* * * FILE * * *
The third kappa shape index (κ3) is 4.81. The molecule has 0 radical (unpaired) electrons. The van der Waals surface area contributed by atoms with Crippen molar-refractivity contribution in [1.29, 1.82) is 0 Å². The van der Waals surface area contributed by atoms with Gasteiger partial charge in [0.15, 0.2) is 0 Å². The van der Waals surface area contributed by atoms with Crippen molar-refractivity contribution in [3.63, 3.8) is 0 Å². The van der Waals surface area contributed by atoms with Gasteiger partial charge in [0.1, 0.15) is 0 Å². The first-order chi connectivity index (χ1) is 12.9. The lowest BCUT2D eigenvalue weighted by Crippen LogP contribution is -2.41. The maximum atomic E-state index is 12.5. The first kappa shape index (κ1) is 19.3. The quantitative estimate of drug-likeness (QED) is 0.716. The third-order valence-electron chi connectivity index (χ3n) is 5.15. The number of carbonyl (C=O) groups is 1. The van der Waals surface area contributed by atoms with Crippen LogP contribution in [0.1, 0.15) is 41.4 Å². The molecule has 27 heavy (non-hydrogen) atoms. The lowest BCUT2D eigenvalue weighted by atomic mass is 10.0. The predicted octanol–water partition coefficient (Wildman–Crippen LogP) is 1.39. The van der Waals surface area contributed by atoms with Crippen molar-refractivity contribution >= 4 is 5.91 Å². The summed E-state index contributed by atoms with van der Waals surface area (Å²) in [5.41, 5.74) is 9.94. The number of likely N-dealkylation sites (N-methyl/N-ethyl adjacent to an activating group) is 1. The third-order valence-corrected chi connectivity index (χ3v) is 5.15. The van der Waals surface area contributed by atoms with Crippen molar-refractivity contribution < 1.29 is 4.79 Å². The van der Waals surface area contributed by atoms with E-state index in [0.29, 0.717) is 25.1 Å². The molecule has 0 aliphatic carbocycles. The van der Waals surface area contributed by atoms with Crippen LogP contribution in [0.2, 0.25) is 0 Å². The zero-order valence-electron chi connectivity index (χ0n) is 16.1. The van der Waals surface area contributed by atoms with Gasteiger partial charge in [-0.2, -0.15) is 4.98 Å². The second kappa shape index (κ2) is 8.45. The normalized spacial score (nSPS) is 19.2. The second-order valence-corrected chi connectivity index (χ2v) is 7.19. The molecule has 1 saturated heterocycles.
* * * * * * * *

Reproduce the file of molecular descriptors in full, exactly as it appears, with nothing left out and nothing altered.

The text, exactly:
The third kappa shape index (κ3) is 4.81. The molecule has 0 radical (unpaired) electrons. The van der Waals surface area contributed by atoms with Crippen molar-refractivity contribution in [1.29, 1.82) is 0 Å². The van der Waals surface area contributed by atoms with Gasteiger partial charge in [0.15, 0.2) is 0 Å². The van der Waals surface area contributed by atoms with Crippen molar-refractivity contribution in [3.63, 3.8) is 0 Å². The van der Waals surface area contributed by atoms with Gasteiger partial charge in [0.1, 0.15) is 0 Å². The first-order chi connectivity index (χ1) is 12.9. The lowest BCUT2D eigenvalue weighted by Crippen LogP contribution is -2.41. The maximum atomic E-state index is 12.5. The first kappa shape index (κ1) is 19.3. The quantitative estimate of drug-likeness (QED) is 0.716. The third-order valence-electron chi connectivity index (χ3n) is 5.15. The number of carbonyl (C=O) groups is 1. The van der Waals surface area contributed by atoms with Crippen LogP contribution in [0.1, 0.15) is 41.4 Å². The molecule has 27 heavy (non-hydrogen) atoms. The lowest BCUT2D eigenvalue weighted by atomic mass is 10.0. The predicted octanol–water partition coefficient (Wildman–Crippen LogP) is 1.39. The van der Waals surface area contributed by atoms with Crippen molar-refractivity contribution >= 4 is 5.91 Å². The summed E-state index contributed by atoms with van der Waals surface area (Å²) in [5.41, 5.74) is 9.94. The number of likely N-dealkylation sites (N-methyl/N-ethyl adjacent to an activating group) is 1. The third-order valence-corrected chi connectivity index (χ3v) is 5.15. The van der Waals surface area contributed by atoms with Crippen molar-refractivity contribution < 1.29 is 4.79 Å². The van der Waals surface area contributed by atoms with E-state index in [0.29, 0.717) is 25.1 Å². The molecule has 0 aliphatic carbocycles. The van der Waals surface area contributed by atoms with Crippen LogP contribution in [0.2, 0.25) is 0 Å². The zero-order valence-electron chi connectivity index (χ0n) is 16.1. The van der Waals surface area contributed by atoms with Gasteiger partial charge in [-0.2, -0.15) is 4.98 Å². The second kappa shape index (κ2) is 8.45. The normalized spacial score (nSPS) is 19.2. The second-order valence-corrected chi connectivity index (χ2v) is 7.19. The molecule has 1 saturated heterocycles.